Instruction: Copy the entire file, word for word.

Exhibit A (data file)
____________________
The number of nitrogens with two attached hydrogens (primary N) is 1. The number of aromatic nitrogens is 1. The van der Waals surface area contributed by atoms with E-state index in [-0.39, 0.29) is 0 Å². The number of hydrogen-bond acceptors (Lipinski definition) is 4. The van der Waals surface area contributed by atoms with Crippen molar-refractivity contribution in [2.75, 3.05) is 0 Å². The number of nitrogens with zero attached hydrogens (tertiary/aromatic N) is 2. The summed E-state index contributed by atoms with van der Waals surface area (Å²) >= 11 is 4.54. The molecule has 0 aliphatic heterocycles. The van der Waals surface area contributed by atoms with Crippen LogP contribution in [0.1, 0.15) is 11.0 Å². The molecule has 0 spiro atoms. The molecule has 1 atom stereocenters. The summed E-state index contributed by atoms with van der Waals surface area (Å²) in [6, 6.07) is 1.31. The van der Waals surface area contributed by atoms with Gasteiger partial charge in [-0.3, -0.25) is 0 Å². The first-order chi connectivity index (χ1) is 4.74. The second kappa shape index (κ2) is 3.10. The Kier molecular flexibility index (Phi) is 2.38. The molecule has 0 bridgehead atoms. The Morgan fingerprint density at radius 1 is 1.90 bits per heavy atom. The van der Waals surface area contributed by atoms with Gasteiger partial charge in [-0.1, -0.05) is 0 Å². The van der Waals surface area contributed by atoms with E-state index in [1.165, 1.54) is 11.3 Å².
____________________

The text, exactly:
The number of nitrogens with two attached hydrogens (primary N) is 1. The number of aromatic nitrogens is 1. The van der Waals surface area contributed by atoms with E-state index in [-0.39, 0.29) is 0 Å². The number of hydrogen-bond acceptors (Lipinski definition) is 4. The van der Waals surface area contributed by atoms with Crippen molar-refractivity contribution in [2.75, 3.05) is 0 Å². The number of nitrogens with zero attached hydrogens (tertiary/aromatic N) is 2. The summed E-state index contributed by atoms with van der Waals surface area (Å²) >= 11 is 4.54. The molecule has 0 aliphatic heterocycles. The van der Waals surface area contributed by atoms with Crippen LogP contribution in [0.1, 0.15) is 11.0 Å². The molecule has 0 spiro atoms. The molecule has 1 atom stereocenters. The summed E-state index contributed by atoms with van der Waals surface area (Å²) in [6, 6.07) is 1.31. The van der Waals surface area contributed by atoms with Gasteiger partial charge in [-0.3, -0.25) is 0 Å². The first-order chi connectivity index (χ1) is 4.74. The second kappa shape index (κ2) is 3.10. The Kier molecular flexibility index (Phi) is 2.38. The molecule has 0 bridgehead atoms. The Morgan fingerprint density at radius 1 is 1.90 bits per heavy atom. The van der Waals surface area contributed by atoms with Gasteiger partial charge in [-0.1, -0.05) is 0 Å². The van der Waals surface area contributed by atoms with E-state index in [1.165, 1.54) is 11.3 Å².